(Apologies for the delay ... We've been having template problems which we believe are resolved, and will allow timely posting next week.)
A wildly uneven issue and, though not the outright failure of last week, still leaving a good deal to be desired. Most disappointing - for a book review with avowed intellectual pretensions - is their weakness for "theme issues" ... It's Oscar week! Let's do an Oscar issue!! ... It's opening day! ... Let's to a baseball issue! ... It all feels decidedly unimaginative and unserious and besides, who needs three baseball reviews in an issue containing only nine reviews? Excuse us while we defribulate ourselves back to consciousness ... On to the grades:
Full length fiction reviews: 2 plus a crime fiction roundup.
Full length non-fiction reviews: 6
Columns: First Fiction and Discoveries.
TITLES, AUTHORS & REVIEWERS
DeVoto's West by Bernard DeVoto. Reviewed by Jonathan Kirsch Grade: B+
Luckiest Man by Jonathan Eig. Reviewed by Allen Barra Grade: B
The Old Ball Game by Frank Deford; and Best Baseball Writing 2005 Edited by Matthew Silverman and Greg Spira. Reviewed by Roger Kahn Grade: F
Aces by Mychael Urban. Reviewed by Rob Neyer. Grade: C
Mr. Lucky by James Swain; A Window in the Copacabana by Luis Alfredo Garcia-Roza; Knight's Gambit by William Faulkner; and Serpent Girl by Matthew Carnahan. Reviewed by Eugen Weber. Grade: F
Extremely Close and Incredibly Loud by Jonathan Safran Foer. Reviewed by Richard Eder. Grade: B
The Bottomless Well by Peter Huber and Mark Mills. Reviewed by Robert Blohm. Grade: B
The Ice Queen by Alice Hoffman. Reviewed by Wendy Smith. Grade: D
Hans Christian Andersen by Jens Andersen. Reviewed by Jerry Griswold. Grade: C
First Fiction Column: Boogaloo on 2nd Avenue by Mark Kurlansky and Snow White and Russian Red by Dorota Maslowska. Reviewed by James Marcu. Grade: B+
Discoveries Column: Unformed Landscape by Peter Stamm; The Harvard Black Rock Forest by George W.S. Trow; and Confessions of a Slacker Wife by Muffy Mead-Ferro. Reviewed by Susan Salter Reynolds. Grade: B
WHAT WE LIKE ...
Richard Eder's review of the Jonathan Safran Foer was thoughtful and serious, refreshingly sneer-free in its assessment of the book's shortcomings ... Eder continues to be a source of welcome literary coverage, and we only wish the boys downtown would give him some more space to work with ... We admit to beginning Kirsch's review of the DeVoto essays with a groan - "Lovely, another collection of California/West/Historical essays" - but to his credit he quickly won us over, making the collection sound vital and worth checking out ... Similarly, it's a credit to reviewer Allan Barra that he interested us in the Gehrig biography despite our near total lack of interest in All Things Baseball ... Blohm's review of The Bottomless Well is an effective rebuttal to what seems a fairly ludicrous book ("Consume more energy! Waste it virtuous" its conservative Manhattan Insitute-based authors declaim.) ... and the back page columns continue to be reliably readable an engaging ... Both of James Marcus' First Fiction choices sound interesting (the Literary Saloon and the Reading Experience will be pleased to see experimental literature in translation) ... and two of the three Discoveries piqued our interest, even if Reynolds unaccountably ends the last piece advising "Readers may well find this sort of thing liberating" without offering much about her own position.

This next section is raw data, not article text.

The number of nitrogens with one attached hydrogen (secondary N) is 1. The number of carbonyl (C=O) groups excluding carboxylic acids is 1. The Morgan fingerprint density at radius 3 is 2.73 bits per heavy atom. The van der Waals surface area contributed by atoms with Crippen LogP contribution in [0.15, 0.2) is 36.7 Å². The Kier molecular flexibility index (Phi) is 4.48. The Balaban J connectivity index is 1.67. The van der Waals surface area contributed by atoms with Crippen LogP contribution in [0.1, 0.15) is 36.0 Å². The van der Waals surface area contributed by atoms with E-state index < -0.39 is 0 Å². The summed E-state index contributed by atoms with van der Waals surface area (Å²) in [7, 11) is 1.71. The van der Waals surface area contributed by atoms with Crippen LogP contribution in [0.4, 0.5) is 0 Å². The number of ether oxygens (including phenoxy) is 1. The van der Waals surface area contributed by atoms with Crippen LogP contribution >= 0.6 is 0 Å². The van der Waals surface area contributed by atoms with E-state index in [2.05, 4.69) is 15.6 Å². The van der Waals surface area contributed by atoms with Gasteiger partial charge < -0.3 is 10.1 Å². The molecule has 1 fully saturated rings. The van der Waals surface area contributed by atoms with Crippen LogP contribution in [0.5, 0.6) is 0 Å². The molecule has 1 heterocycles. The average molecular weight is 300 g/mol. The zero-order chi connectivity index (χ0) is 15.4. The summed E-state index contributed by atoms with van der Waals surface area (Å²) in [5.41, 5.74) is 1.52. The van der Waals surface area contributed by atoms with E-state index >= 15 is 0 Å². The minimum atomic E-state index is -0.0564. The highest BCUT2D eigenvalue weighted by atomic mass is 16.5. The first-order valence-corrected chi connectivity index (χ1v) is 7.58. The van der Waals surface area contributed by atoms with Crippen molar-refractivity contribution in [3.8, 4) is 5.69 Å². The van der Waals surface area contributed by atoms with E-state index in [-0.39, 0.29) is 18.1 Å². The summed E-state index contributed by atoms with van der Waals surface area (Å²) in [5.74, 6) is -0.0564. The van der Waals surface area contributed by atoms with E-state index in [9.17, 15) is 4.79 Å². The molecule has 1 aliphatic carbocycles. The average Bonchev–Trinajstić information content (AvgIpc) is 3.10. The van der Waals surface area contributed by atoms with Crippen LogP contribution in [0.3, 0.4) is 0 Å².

WHAT WE DON'T ...
To distort Mae West a bit this week, when they're good they're readable; when they're bad they are wretched, indeed ... We give outright F's to Kahn's baseball review, a distasteful blur of unabashed self-aggrandisement and lousy writing - a truly perilous combination; and to Weber's round up of crime titles, which displays none of the usual signposts of a roundup - cohesion of themes, subject matter, setting, et alia - and includes a lede so impenetrable we gave up after the fourth go ... Neyer's review of Aces was workmanlike but came at the end of the baseball review lineup (forgive the pun) and we were past the point of caring ... Despite Wendy Smith's enthusiasm for some of Alice Hoffman's output, the latest effort sounds just wretched (a lightning strike survivor is named Lazarus ... get it? Subtle, very subtle) ... and the review of Hans Christian Andersen bio misses a chance to be just the sort of scholarly review that gets Wasserman all aroused; instead it obsesses about the subject's sex and romantic life.
GRADE: C- Inconsistent quality (well, that's not totally accurate - the lousy reviews are pretty consistent in their awfulness), a tedious penchant for theme issues and a general neglect of serious fiction titles is fast becoming the order of the day.